The Football Association is to conduct a search for the living descendants of the eight 'founding fathers' of the game to take part in its 150th anniversary celebrations.
The FA has taken on a cultural historian to lead the search for relatives of the eight men who gathered at the Freemasons' Tavern, London, on October 26 1863 to draft the 13 original laws of association football.
Surprisingly little is known about some of their individual histories, and descendants who are identified and located will be invited to a special ceremony at Wembley in October.
The 'founding fathers' were: Ebenezer Cobb Morley (1831-1924), Arthur Pember (1835-1886), Charles William Alcock (1842-1907), Francis Maule Campbell (1843-1920), John Forster Alcock (1841-1910), Herbert Thomas Steward (1839-1915), George Twizell Wawn (1840-1914) and James Turner.
Jane Clayton, the cultural historian from the International Football Institute at the University of Central Lancashire who is leading the search, said: "This is an important historical search.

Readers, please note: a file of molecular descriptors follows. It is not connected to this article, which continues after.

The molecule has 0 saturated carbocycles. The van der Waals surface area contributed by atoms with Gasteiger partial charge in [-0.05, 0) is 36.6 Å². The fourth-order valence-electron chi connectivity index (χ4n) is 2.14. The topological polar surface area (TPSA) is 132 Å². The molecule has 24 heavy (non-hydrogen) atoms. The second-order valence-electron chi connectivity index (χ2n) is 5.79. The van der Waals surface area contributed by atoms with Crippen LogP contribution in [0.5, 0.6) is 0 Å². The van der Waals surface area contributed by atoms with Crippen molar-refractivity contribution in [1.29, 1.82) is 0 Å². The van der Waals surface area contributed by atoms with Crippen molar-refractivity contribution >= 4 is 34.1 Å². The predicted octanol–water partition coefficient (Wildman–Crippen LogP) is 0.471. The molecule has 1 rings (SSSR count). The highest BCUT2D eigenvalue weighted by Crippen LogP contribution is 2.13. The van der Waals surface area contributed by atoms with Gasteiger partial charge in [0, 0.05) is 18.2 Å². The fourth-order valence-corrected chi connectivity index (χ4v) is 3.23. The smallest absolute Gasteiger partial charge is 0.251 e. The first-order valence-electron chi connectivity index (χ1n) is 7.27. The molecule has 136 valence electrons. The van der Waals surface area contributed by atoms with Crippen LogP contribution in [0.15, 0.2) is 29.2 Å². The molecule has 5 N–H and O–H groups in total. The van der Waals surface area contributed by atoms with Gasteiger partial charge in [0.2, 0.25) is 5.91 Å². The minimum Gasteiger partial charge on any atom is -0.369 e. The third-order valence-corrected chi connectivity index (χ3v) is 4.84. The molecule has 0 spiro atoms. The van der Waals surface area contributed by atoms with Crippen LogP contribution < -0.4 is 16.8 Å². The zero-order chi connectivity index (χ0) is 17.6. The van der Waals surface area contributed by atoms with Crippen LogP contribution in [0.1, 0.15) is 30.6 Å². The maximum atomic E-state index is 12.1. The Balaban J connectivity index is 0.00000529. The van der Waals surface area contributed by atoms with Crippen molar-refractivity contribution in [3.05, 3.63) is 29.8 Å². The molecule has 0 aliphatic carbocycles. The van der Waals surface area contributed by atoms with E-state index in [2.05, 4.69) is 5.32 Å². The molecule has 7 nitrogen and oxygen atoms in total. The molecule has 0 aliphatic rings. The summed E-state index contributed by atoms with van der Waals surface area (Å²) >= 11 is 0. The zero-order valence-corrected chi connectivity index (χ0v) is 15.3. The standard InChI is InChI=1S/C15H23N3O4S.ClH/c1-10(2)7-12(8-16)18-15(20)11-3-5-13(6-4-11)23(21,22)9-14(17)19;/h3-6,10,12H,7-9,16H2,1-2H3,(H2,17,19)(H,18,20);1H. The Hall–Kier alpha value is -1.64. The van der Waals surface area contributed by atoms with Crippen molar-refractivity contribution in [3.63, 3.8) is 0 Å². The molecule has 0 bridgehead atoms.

"We know so much about people who were pioneers in their chosen fields but surprisingly, little is known about the individuals responsible for gifting us the most popular sport in the world.
"We have initiated the historical search and whilst information is limited, we have a good base upon which to work. We are confident that by October, through genealogical research and the public's help we can trace some of the living descendants of the founding fathers of football."
England manager Roy Hodgson added: "We should all recognise not only the sporting contribution that these men have made but the impact that football has had in this country and around the world.
"Football is part of the fabric of our society and without the vision of these eight men 150 years ago, it may not have come to exist. It is only right that we honour the founding fathers of this nation's favourite game."
Anyone with information about descendants should email: firstname.lastname@example.org.